Anywhere and Everywhere: Occupational Therapy During COVID-19

| COVID-19

Physiothérapeute aidant un homme âgé à s'étirer


October is Occupational Therapy Month, an opportunity to celebrate the profession and raise awareness of its impact. To share how occupational therapists (OTs) help Canadians overcome different kinds of health challenges, we talked to Andrea De Petrillo, Senior Occupational Therapist at Bayshore Therapy and Rehab, about her work.

Q: What is occupational therapy?

A: Occupational therapists help people of all ages, from babies to seniors, to overcome physical, emotional and cognitive challenges and find new ways to participate in their daily activities. We work anywhere and everywhere: schools, hospitals, homes, long-term-care facilities, workplaces. And we approach every client holistically, looking at their person, environment and occupation, which is not necessarily their job but any activity they want to do but are having difficulty with. We look at how we can modify those three areas to help a person function better cognitively, emotionally/mentally and physically.

Q: Can you tell us about your work?

A: I’ve been practising as an OT for almost 14 years, the past three with Bayshore. I work with people who have physical, cognitive or mental health issues, and people who have physical or brain injuries from motor vehicle accidents. I also help people prepare to return to work. I work mostly in the community, in people’s homes or at their workplaces, wherever that might be – a bakery, an office, a warehouse. I help them practise daily tasks and job-related tasks, and I give them strategies to do things more safely. OTs are very much involved in people’s lives and livelihoods. We really get to the nitty-gritty of how they’re doing tasks and help them overcome challenges to maximize their quality of life.

Q: How have you adapted your practice during the COVID-19 pandemic?

A: We pivoted very quickly to using online video conferencing. The early days of the pandemic were such a difficult time, because a lot of people were cut off from their clinics, hospital visits and other community services or support groups. People became very isolated at home, and many who were doing well with community supports were suddenly regressing and battling severe mental health issues. Thanks to technology, we can reach people in their homes and help them keep up with therapy in whatever way they can. Connecting with people virtually was key to helping them stay or get back on track. It was important for us to do that, and to do it quickly.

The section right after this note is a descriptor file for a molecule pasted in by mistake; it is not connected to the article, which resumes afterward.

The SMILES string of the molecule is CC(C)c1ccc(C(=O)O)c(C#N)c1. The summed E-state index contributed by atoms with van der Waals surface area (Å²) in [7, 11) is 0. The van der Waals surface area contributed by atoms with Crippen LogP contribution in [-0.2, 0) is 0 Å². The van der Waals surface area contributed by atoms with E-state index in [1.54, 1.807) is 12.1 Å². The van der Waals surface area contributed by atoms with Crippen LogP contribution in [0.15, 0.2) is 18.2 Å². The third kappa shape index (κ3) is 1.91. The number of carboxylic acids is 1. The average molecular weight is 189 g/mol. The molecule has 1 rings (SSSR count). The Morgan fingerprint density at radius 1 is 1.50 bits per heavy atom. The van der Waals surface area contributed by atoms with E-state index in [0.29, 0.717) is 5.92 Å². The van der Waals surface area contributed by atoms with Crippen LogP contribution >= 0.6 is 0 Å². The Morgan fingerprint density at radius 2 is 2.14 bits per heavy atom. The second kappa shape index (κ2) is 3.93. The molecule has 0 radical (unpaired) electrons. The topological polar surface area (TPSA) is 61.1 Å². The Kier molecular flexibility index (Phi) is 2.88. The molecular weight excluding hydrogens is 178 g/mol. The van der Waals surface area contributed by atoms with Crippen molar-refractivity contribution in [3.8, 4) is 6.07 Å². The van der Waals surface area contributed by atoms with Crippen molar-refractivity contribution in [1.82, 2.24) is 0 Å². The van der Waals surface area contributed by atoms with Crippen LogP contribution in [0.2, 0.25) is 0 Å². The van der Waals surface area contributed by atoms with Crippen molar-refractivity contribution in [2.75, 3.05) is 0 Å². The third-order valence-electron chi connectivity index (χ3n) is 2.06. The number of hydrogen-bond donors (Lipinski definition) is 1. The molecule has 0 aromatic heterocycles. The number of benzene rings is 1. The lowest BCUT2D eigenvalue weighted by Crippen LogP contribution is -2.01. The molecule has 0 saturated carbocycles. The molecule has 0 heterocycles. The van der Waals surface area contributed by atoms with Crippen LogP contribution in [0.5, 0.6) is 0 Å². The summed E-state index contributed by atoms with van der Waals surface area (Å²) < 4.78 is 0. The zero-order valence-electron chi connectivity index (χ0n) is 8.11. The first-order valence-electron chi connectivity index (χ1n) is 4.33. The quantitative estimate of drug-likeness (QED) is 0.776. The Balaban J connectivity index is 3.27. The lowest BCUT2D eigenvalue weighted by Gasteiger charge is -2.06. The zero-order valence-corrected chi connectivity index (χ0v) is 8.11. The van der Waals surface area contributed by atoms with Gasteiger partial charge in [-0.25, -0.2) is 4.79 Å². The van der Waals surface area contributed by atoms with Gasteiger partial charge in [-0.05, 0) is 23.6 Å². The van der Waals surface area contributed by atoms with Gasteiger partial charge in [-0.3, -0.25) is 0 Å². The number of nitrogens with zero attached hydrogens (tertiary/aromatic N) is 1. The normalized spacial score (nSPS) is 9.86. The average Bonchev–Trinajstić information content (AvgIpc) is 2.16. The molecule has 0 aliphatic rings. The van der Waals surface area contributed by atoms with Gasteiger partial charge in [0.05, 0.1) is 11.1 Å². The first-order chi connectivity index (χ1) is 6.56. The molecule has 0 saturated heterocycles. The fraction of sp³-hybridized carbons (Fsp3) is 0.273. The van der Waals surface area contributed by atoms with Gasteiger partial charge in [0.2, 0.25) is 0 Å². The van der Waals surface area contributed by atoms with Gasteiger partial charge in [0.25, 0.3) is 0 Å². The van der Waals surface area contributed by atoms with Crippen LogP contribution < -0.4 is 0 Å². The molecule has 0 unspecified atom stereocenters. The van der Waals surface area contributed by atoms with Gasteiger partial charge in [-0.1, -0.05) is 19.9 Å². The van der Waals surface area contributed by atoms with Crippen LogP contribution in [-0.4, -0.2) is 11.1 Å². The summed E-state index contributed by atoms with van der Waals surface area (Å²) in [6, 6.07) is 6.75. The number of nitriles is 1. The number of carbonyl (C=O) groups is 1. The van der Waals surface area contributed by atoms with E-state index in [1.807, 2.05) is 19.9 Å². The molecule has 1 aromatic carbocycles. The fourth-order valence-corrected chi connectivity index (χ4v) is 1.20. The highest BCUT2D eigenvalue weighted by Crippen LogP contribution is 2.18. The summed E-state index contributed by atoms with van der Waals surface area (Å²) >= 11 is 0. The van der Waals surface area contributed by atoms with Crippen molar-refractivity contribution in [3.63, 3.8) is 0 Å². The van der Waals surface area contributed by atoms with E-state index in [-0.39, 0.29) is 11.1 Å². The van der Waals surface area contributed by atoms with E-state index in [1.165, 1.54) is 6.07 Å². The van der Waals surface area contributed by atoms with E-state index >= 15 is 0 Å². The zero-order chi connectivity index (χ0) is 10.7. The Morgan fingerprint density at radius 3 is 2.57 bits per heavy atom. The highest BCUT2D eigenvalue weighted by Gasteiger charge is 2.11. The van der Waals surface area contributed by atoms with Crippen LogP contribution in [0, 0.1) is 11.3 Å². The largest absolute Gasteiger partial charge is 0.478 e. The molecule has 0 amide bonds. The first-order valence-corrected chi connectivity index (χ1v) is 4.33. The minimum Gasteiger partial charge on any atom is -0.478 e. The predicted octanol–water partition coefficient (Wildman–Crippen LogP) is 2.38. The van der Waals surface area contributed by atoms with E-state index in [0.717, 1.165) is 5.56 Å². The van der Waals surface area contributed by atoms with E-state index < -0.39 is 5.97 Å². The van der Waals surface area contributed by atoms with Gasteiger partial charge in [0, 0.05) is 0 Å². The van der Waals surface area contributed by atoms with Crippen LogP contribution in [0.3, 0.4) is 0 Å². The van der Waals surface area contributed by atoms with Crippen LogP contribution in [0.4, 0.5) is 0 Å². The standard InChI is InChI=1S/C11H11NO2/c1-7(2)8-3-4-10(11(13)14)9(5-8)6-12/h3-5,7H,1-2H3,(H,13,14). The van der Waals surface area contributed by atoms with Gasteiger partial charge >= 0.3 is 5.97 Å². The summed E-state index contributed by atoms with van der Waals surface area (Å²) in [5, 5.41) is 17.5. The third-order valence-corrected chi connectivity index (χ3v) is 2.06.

Q: What are the challenges of virtual therapy?

A: Not everyone has the necessary technology, but for those who do, it’s been working really well. The benefits of virtual therapy definitely outweigh the challenges. Through video conferencing, I’m still able to see people in their homes, with the help of someone else holding the camera. I can get a tour of their home, watch them use the stairs, the kitchen, the bathroom, etc. At Bayshore, we’ve done neat things, like having one of our rehab assistants or personal support workers – wearing personal protective equipment, of course – go into the client’s home and help me do a virtual visit. They facilitate the video and take measurements around the home, say, for a wheelchair or walker, and they give me updates on how things are going. We’ve had family members and equipment vendors help, too. It’s a real team effort! Not only has this helped during COVID, but it’s something we’ve been doing for years to service clients in rural or northern areas we can’t get to.

Q: What do your clients think of virtual therapy?

A: A lot of them are really thankful that we’re providing services this way. Many people were feeling very scared and alone when hospitals, surgeries, support groups and therapies were shutting down. They’re thankful to have someone to see and talk to on a weekly basis, someone who checks in on them.

Q: Can you share any tips for people who are struggling during the pandemic?

A: Definitely reach out. Find an OT through the College of Occupational Therapists where you live (for example, the College of Occupational Therapists of Ontario, or COTO). Contact your local health authority about government-funded services, or just pick up the phone and call Bayshore Home Health / Bayshore Therapy and Rehab. Advocate for yourself. The help is there.


Stay tuned for Andrea’s ergonomic tips for setting up a home office!

Learn more about Bayshore Therapy and Rehab’s occupational therapy services or call us at 1-877-289-3997.